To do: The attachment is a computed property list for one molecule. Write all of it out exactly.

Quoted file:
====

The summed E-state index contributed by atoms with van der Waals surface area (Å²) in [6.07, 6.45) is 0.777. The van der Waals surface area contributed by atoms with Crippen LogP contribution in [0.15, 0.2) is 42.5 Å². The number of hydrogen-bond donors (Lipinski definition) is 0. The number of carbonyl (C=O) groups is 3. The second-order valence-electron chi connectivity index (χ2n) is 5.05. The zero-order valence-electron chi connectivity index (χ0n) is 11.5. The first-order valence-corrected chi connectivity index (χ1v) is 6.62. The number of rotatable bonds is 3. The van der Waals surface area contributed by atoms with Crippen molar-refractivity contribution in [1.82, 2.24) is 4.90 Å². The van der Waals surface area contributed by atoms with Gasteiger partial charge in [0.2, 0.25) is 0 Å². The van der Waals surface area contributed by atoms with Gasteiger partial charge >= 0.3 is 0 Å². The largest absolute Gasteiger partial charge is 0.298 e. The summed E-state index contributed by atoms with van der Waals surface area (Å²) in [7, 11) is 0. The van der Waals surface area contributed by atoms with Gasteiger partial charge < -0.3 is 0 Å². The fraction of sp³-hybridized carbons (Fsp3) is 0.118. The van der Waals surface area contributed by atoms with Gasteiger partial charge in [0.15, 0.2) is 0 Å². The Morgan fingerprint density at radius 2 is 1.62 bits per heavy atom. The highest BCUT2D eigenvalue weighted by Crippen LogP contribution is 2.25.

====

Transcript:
The summed E-state index contributed by atoms with van der Waals surface area (Å²) in [6.07, 6.45) is 0.777. The van der Waals surface area contributed by atoms with Crippen LogP contribution in [0.15, 0.2) is 42.5 Å². The number of hydrogen-bond donors (Lipinski definition) is 0. The number of carbonyl (C=O) groups is 3. The second-order valence-electron chi connectivity index (χ2n) is 5.05. The zero-order valence-electron chi connectivity index (χ0n) is 11.5. The first-order valence-corrected chi connectivity index (χ1v) is 6.62. The number of rotatable bonds is 3. The van der Waals surface area contributed by atoms with Crippen molar-refractivity contribution in [1.82, 2.24) is 4.90 Å². The van der Waals surface area contributed by atoms with Gasteiger partial charge in [0.2, 0.25) is 0 Å². The van der Waals surface area contributed by atoms with Gasteiger partial charge >= 0.3 is 0 Å². The largest absolute Gasteiger partial charge is 0.298 e. The summed E-state index contributed by atoms with van der Waals surface area (Å²) in [7, 11) is 0. The van der Waals surface area contributed by atoms with Gasteiger partial charge < -0.3 is 0 Å². The fraction of sp³-hybridized carbons (Fsp3) is 0.118. The van der Waals surface area contributed by atoms with Gasteiger partial charge in [0.15, 0.2) is 0 Å². The Morgan fingerprint density at radius 2 is 1.62 bits per heavy atom. The highest BCUT2D eigenvalue weighted by Crippen LogP contribution is 2.25.